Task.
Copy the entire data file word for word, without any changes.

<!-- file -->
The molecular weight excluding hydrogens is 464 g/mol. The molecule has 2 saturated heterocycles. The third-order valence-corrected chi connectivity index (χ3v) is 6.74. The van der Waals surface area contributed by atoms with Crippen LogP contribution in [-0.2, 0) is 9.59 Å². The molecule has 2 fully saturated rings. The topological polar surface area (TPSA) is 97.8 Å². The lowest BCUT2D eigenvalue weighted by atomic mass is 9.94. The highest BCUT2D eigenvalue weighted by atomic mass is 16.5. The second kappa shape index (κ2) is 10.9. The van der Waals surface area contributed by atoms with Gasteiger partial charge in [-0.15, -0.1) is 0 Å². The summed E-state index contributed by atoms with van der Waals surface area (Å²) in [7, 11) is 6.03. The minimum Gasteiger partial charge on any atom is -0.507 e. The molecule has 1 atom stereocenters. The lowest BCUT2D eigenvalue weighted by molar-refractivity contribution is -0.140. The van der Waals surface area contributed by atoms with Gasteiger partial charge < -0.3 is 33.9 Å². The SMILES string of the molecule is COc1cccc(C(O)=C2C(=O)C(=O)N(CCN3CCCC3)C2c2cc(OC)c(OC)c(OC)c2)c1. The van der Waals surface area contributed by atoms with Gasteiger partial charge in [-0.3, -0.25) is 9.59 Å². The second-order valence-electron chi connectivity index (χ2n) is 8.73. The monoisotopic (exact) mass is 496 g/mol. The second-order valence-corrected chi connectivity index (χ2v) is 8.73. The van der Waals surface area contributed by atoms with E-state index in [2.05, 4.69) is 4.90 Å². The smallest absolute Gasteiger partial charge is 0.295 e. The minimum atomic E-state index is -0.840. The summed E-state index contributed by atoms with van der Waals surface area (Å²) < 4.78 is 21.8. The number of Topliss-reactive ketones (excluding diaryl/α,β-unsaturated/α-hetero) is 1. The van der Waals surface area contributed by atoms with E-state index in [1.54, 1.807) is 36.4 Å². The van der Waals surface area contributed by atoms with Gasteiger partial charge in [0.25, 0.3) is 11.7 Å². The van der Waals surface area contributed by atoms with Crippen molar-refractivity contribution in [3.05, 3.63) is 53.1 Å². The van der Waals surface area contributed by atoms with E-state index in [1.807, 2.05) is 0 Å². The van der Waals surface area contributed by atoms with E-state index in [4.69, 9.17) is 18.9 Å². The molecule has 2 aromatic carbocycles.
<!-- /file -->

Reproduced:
The molecular weight excluding hydrogens is 464 g/mol. The molecule has 2 saturated heterocycles. The third-order valence-corrected chi connectivity index (χ3v) is 6.74. The van der Waals surface area contributed by atoms with Crippen LogP contribution in [-0.2, 0) is 9.59 Å². The molecule has 2 fully saturated rings. The topological polar surface area (TPSA) is 97.8 Å². The lowest BCUT2D eigenvalue weighted by atomic mass is 9.94. The highest BCUT2D eigenvalue weighted by atomic mass is 16.5. The second kappa shape index (κ2) is 10.9. The van der Waals surface area contributed by atoms with Gasteiger partial charge in [-0.15, -0.1) is 0 Å². The summed E-state index contributed by atoms with van der Waals surface area (Å²) in [7, 11) is 6.03. The minimum Gasteiger partial charge on any atom is -0.507 e. The molecule has 1 atom stereocenters. The lowest BCUT2D eigenvalue weighted by molar-refractivity contribution is -0.140. The van der Waals surface area contributed by atoms with Gasteiger partial charge < -0.3 is 33.9 Å². The SMILES string of the molecule is COc1cccc(C(O)=C2C(=O)C(=O)N(CCN3CCCC3)C2c2cc(OC)c(OC)c(OC)c2)c1. The van der Waals surface area contributed by atoms with Gasteiger partial charge in [-0.3, -0.25) is 9.59 Å². The second-order valence-electron chi connectivity index (χ2n) is 8.73. The monoisotopic (exact) mass is 496 g/mol. The second-order valence-corrected chi connectivity index (χ2v) is 8.73. The van der Waals surface area contributed by atoms with E-state index in [2.05, 4.69) is 4.90 Å². The smallest absolute Gasteiger partial charge is 0.295 e. The minimum atomic E-state index is -0.840. The summed E-state index contributed by atoms with van der Waals surface area (Å²) < 4.78 is 21.8. The number of Topliss-reactive ketones (excluding diaryl/α,β-unsaturated/α-hetero) is 1. The van der Waals surface area contributed by atoms with E-state index in [1.54, 1.807) is 36.4 Å². The van der Waals surface area contributed by atoms with Gasteiger partial charge in [0.25, 0.3) is 11.7 Å². The van der Waals surface area contributed by atoms with Crippen molar-refractivity contribution in [3.05, 3.63) is 53.1 Å². The van der Waals surface area contributed by atoms with E-state index in [1.807, 2.05) is 0 Å². The van der Waals surface area contributed by atoms with E-state index in [4.69, 9.17) is 18.9 Å². The molecule has 2 aromatic carbocycles.